“In sepulchral black and red, the cover of Time magazine dated April 8, 1966—Good Friday—introduced millions of readers to existential anguish with the question Is God Dead? If he was, the likely culprit was science, whose triumph was deemed so complete that ‘what cannot be known [by scientific methods] seems uninteresting, unreal.’ Nobody would write such an article now, in an era of round-the-clock televangelism and official presidential displays of Christian piety. ... What was dying in 1966 was a well-meaning but arid theology born of rationalism: a wavering trumpet call for ethical behavior, a search for meaning in a letter to the editor in favor of civil rights. What would be born in its stead, in a cycle of renewal that has played itself out many times since the Temple of Solomon, was a passion for an immediate, transcendent experience of God.” —journalist Jerry Adler
We live in an odd time. You know something doesn’t add up when a mere click of the television remote separates Pat Robertson, Howard Stern, SpongeBob SquarePants and South Park (now on network TV, of course). In our post-Nipplegate world, secular and non-secular critics alike note a decline in our nation’s morals, while conservative activist groups and concerned parents can be heard louder than ever. At the same time, Internet pornography continues to expand to a multi-billion dollar business, and audiences faithfully flock to the latest $100 million-earning sex comedy or horror flick.
Philosophers have dubbed our era a postmodern one in which relativism reigns supreme. Whatever works for you, man. Whatever floats your boat. (Which I guess explains the moral dichotomies in action.) To a degree, this seems hard to believe given the supposed rise in spiritualism or, as Jerry Adler calls it, the “era of round-the-clock televangelism.” Almost 80 percent of all Americans describe themselves as “spiritual.” The same number believes the universe was created by God. Two-thirds say they pray every day. Eighty-five percent consider themselves Christian.
Yet under the thin surface of religiosity lies a mess—at least when it comes to Christianity. Only 45 percent of those who profess to be Christian attend worship services weekly—only a percentage point different than in 1966, when God was declared dead. Almost 70 percent of evangelicals believe there is more than one way to salvation. The same percentage of incoming freshman at Christian colleges say there are no moral absolutes. And 84 percent of those collegians are unable to explain basic Christian beliefs.
Grabbing a Life Preserver
Clearly, something is wrong. Either we’re not grasping basic biblical truths or we’re redefining what it means to follow Jesus Christ. My hunch is that it’s a little bit of both. Capsized by the cultural wave that says there’s no such thing as absolutes and that ultimate truth is relative, we’re sprawling for anything to get us back on solid ground. The result is that we grab hold of whatever seems to work for the time being and, in the meantime, create a piecemeal version of true Christianity.
This book is an attempt to get you back to land. By answering 10 of the most frequently posed (and most challenging, mind you) objections concerning Christianity, my hope is that you’ll find yourself standing on the newfound, unshakeable ground of a truly biblical faith. But be warned: Doing so will always set you apart from the crowd. Today there is tremendous pressure to buy into the principle that all systems of belief may be true at the same time. It’s reminiscent of a fascinating but disturbing experiment conducted more than 50 years ago by psychologist Solomon Asch.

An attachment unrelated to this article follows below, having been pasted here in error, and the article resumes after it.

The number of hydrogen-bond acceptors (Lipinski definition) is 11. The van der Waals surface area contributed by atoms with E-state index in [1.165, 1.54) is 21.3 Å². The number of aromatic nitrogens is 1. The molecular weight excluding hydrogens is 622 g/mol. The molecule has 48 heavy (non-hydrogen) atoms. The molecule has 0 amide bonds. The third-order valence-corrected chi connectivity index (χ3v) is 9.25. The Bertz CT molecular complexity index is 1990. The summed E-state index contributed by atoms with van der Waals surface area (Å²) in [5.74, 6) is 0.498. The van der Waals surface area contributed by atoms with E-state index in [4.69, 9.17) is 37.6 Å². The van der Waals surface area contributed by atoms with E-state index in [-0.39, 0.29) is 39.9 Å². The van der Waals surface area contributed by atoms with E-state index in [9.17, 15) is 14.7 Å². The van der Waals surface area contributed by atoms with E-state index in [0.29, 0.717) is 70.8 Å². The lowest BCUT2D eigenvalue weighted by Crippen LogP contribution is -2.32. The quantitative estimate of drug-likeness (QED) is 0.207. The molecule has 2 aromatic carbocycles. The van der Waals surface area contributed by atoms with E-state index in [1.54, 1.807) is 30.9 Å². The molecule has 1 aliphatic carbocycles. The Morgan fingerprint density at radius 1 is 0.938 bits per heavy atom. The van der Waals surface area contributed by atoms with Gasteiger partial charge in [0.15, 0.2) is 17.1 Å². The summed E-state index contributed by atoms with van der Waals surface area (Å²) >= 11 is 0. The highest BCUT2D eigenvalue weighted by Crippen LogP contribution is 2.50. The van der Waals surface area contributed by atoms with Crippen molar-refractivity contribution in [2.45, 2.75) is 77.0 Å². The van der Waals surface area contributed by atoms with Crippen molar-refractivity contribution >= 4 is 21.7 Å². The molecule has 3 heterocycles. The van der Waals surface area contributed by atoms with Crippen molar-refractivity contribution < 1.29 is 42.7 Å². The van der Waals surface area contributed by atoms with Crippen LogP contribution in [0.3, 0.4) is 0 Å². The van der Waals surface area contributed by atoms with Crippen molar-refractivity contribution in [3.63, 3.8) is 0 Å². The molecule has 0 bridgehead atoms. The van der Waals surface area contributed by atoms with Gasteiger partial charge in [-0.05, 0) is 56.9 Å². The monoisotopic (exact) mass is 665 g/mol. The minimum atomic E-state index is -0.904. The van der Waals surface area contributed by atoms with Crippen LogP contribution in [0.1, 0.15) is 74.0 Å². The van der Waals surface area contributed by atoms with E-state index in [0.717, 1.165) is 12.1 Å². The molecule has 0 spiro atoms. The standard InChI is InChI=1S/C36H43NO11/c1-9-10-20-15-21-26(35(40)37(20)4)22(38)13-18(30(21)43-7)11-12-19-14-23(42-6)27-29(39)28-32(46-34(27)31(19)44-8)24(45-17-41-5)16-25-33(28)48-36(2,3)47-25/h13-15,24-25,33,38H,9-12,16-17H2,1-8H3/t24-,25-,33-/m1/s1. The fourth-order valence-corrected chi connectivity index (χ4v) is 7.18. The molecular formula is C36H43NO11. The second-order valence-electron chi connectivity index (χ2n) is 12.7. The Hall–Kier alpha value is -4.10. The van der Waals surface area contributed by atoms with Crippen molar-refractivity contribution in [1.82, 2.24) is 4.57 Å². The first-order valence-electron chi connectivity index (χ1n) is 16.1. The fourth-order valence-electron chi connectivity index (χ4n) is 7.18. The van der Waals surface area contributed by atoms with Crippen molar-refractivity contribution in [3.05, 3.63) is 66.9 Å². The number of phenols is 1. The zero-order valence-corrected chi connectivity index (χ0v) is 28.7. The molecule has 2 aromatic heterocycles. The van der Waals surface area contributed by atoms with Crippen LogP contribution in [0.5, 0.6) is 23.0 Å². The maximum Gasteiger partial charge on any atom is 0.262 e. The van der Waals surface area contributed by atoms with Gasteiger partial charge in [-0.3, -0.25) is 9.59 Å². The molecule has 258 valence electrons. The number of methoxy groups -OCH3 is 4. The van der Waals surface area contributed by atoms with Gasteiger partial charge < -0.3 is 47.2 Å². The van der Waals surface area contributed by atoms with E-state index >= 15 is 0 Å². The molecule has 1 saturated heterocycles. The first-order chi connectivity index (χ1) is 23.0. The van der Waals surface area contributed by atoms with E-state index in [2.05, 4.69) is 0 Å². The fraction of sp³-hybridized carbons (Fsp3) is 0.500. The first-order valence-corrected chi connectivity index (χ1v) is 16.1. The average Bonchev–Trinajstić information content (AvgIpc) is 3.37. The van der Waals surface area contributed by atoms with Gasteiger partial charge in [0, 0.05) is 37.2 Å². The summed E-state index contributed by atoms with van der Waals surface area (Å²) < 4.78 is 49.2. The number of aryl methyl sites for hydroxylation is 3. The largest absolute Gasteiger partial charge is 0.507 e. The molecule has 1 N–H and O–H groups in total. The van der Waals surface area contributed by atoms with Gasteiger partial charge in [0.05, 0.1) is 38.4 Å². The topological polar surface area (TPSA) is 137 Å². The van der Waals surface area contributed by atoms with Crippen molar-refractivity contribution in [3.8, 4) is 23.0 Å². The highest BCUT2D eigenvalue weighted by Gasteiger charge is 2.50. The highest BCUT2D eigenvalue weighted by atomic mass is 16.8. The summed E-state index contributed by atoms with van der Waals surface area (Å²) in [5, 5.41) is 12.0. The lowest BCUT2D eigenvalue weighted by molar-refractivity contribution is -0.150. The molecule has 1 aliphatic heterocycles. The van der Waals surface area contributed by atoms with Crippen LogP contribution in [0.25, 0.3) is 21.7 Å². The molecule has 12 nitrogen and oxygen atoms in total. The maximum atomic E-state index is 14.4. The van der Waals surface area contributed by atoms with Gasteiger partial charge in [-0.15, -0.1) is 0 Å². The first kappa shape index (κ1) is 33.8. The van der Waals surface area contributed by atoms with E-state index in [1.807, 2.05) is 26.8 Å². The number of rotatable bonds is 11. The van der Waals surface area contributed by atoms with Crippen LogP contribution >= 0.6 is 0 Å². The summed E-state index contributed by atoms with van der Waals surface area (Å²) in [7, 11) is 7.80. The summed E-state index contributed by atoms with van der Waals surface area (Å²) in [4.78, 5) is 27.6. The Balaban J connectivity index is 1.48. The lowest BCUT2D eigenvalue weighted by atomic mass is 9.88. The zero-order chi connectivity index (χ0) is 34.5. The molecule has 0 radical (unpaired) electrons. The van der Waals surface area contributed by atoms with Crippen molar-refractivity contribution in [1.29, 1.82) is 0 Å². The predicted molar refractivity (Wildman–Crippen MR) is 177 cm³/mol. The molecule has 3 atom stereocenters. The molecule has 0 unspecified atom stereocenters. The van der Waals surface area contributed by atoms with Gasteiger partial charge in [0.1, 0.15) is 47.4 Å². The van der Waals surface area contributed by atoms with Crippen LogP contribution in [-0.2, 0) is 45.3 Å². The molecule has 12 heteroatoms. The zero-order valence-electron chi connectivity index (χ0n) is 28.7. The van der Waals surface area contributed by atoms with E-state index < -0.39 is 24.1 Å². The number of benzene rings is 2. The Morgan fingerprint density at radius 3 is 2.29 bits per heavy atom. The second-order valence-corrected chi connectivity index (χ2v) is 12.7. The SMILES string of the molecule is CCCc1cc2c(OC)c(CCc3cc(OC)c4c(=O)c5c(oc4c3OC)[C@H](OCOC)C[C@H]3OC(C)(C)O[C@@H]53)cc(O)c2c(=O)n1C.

In the experiment, several people were shown a pair of cards with vertical lines on them. One card had a single line on it; the other had three lines of different lengths. While showing the cards, the experimenter asked each person around the table, one after another, to identify which of the three lines on the second card matched the length of the line on the first. Unknown to the participant who sat in the next-to-last seat, all the other participants were shills—they’d been instructed ahead of time to unanimously give the wrong answer. Each time the pair of cards was shown, they all picked the same wrong line.
Keep in mind, this wasn’t a difficult test. The correct answer was obvious. Yet 74 percent of the time the average subject (the lone real participant) went along with the group and answered incorrectly at least once. What’s more, even when they didn’t conform, subjects were noticeably anguished in their decision-making process. (Photos taken during the experiment document how hard it was to go against the group.)
Today, Christians are much like the subjects in Asch’s experiments. Academically, morally, socially and emotionally, we’re at odds with most of our peers. We know which line is right, but saying so means bucking the status quo. We may be challenged by others on a daily basis in the workplace, on a university campus, during a high school biology class or even while watching our kids play at the playground. And standing up against the societal tidal waves of immorality isn’t easy. In fact, claiming to believe in the absolute truths of God in today’s world is more challenging than anything Asch’s subjects faced. At least in his study the answer was always clear!
Scholar and apologist R.C. Sproul was once asked, “What is the difference between the Christian God and the gods of other religions?” In his simple yet profound answer, Sproul pointed out that the main difference is this: The God of Christianity exists.
A Fight for the Truth